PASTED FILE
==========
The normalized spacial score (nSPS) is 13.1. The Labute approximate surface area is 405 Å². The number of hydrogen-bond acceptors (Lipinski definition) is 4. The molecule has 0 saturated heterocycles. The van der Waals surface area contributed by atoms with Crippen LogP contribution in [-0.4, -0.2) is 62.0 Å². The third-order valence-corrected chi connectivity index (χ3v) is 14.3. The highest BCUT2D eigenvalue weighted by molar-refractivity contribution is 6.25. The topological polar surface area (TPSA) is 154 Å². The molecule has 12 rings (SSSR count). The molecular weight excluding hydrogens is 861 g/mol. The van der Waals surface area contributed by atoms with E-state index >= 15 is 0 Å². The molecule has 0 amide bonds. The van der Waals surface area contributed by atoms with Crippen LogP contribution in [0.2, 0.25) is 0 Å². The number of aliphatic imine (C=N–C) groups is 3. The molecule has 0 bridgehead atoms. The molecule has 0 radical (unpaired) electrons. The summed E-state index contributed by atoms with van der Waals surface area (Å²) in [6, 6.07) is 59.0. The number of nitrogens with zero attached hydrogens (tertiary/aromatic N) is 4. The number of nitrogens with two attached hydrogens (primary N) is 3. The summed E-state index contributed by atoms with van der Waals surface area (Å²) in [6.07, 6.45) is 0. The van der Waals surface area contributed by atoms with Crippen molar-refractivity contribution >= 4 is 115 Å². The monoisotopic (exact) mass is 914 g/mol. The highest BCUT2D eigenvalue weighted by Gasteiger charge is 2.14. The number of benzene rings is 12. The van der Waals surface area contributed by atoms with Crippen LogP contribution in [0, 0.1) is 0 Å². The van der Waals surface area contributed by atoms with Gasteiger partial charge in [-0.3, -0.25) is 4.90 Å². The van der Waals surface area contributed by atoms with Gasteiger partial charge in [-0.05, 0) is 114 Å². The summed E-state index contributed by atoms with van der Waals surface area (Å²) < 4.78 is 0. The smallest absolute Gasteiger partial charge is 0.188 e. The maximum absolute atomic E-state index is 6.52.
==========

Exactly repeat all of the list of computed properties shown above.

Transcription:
The normalized spacial score (nSPS) is 13.1. The Labute approximate surface area is 405 Å². The number of hydrogen-bond acceptors (Lipinski definition) is 4. The molecule has 0 saturated heterocycles. The van der Waals surface area contributed by atoms with Crippen LogP contribution in [-0.4, -0.2) is 62.0 Å². The third-order valence-corrected chi connectivity index (χ3v) is 14.3. The highest BCUT2D eigenvalue weighted by molar-refractivity contribution is 6.25. The topological polar surface area (TPSA) is 154 Å². The molecule has 12 rings (SSSR count). The molecular weight excluding hydrogens is 861 g/mol. The van der Waals surface area contributed by atoms with E-state index >= 15 is 0 Å². The molecule has 0 amide bonds. The van der Waals surface area contributed by atoms with Crippen LogP contribution in [0.2, 0.25) is 0 Å². The number of aliphatic imine (C=N–C) groups is 3. The molecule has 0 bridgehead atoms. The molecule has 0 radical (unpaired) electrons. The summed E-state index contributed by atoms with van der Waals surface area (Å²) in [6, 6.07) is 59.0. The number of nitrogens with zero attached hydrogens (tertiary/aromatic N) is 4. The number of nitrogens with two attached hydrogens (primary N) is 3. The summed E-state index contributed by atoms with van der Waals surface area (Å²) in [6.07, 6.45) is 0. The van der Waals surface area contributed by atoms with Crippen molar-refractivity contribution >= 4 is 115 Å². The monoisotopic (exact) mass is 914 g/mol. The highest BCUT2D eigenvalue weighted by Gasteiger charge is 2.14. The number of benzene rings is 12. The van der Waals surface area contributed by atoms with Crippen LogP contribution in [0, 0.1) is 0 Å². The van der Waals surface area contributed by atoms with Gasteiger partial charge in [-0.3, -0.25) is 4.90 Å². The van der Waals surface area contributed by atoms with Gasteiger partial charge in [-0.05, 0) is 114 Å². The summed E-state index contributed by atoms with van der Waals surface area (Å²) < 4.78 is 0. The smallest absolute Gasteiger partial charge is 0.188 e. The maximum absolute atomic E-state index is 6.52.